The authors describe a cadaveric analysis to determine the ideal dimensions and trajectory for considering endoscopic transforaminal interbody implantation.
The soft tissues of 8 human cadavers were removed from L-1 to the sacrum, exposing the posterior bony elements. Facetectomies were performed bilaterally at each lumbar level with resection of the pars interarticularis, revealing the pedicles, nerve roots, and interbody disc space. Each level was digitally photographed with a marker for scale and evaluated with digital analysis software. The traversing and exiting nerve roots and pedicle margins were identified, and the distances between these structures and their relationships to the surrounding structures were documented.
The dimensions of 2 areas were measured: the working triangle and safe zone. The working triangle is the triangle between the exiting and traversing nerve roots above the superior margin of the inferior pedicle. The safe zone is the trapezoid bounded by the widths of the superior and inferior pedicles between the exiting and traversing nerve roots. The mean surface area for the working triangle was 1.83 cm2, with L5–S1 having the largest area at 2.19 cm2. The mean surface area of the safe zone was 1.19 cm2, with L5–S1 having the largest area at 1.26 cm2. At the medial border of the pedicle extending superiorly, there were no nerve structures within 1.19 cm at any level. On the lateral border of the pedicle, the exiting nerve root was closer superiorly, with the closest being 0.3 cm.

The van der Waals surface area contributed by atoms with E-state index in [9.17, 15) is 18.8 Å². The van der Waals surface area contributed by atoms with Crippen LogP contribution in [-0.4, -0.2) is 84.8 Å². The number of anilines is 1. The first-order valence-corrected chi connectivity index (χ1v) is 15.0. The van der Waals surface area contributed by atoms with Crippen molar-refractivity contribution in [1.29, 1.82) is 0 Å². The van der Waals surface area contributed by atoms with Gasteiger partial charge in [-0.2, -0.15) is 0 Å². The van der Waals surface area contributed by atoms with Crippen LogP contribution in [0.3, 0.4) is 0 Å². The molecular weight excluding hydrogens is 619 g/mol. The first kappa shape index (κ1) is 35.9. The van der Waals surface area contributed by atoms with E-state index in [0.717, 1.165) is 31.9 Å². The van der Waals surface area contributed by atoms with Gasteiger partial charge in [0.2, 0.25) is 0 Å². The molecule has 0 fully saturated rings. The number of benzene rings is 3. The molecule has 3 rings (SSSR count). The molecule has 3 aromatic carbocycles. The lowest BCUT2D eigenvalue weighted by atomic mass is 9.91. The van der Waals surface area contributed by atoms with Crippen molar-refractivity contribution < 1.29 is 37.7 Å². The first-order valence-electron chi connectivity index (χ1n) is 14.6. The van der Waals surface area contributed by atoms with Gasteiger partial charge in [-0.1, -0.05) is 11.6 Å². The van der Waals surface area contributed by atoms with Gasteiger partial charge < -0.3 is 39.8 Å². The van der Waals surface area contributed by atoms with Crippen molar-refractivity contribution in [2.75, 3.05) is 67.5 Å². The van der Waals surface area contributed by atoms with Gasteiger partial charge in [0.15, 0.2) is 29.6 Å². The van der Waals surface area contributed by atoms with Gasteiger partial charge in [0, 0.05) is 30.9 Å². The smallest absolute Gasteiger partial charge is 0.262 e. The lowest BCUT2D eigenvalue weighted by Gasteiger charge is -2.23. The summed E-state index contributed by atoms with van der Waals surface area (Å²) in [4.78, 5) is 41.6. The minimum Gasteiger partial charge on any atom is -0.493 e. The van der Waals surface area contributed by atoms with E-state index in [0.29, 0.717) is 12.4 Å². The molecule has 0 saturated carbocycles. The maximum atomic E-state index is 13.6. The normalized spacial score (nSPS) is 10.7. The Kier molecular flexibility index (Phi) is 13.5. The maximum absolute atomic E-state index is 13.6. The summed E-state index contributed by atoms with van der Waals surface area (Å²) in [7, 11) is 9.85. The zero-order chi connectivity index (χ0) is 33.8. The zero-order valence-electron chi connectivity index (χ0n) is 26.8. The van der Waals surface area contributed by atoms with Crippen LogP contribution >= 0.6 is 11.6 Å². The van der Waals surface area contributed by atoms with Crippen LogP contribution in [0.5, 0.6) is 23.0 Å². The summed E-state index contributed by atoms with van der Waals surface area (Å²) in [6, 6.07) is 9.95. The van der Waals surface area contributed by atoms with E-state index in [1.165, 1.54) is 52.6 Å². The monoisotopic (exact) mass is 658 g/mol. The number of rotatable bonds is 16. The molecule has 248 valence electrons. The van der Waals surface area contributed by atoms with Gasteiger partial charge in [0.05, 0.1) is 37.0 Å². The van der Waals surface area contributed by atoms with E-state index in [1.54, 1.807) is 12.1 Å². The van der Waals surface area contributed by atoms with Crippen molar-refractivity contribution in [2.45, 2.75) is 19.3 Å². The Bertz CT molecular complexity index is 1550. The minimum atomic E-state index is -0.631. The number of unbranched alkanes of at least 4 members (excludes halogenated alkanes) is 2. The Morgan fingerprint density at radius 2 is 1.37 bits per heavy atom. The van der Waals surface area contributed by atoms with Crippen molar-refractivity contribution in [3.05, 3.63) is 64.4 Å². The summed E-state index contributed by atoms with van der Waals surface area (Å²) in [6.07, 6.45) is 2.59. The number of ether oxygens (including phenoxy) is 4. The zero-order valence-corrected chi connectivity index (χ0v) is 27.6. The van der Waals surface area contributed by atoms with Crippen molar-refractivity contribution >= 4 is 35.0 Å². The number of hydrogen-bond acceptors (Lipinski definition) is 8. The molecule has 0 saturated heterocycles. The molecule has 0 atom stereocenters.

The working triangle is a relatively large area. The safe zone, just superior to the pedicle, is free of nerve structures. By utilizing the superior border of the pedicle, the disc space can be accessed within this safe zone without risk of injury to the nerves. A thorough understanding of foraminal anatomy is fundamental for considering how to safely access the disc space, thereby utilizing less invasive endoscopic techniques, and is an important first step in considering what shapes and sizes of interbody implants and retractors are feasible for use in the foramen.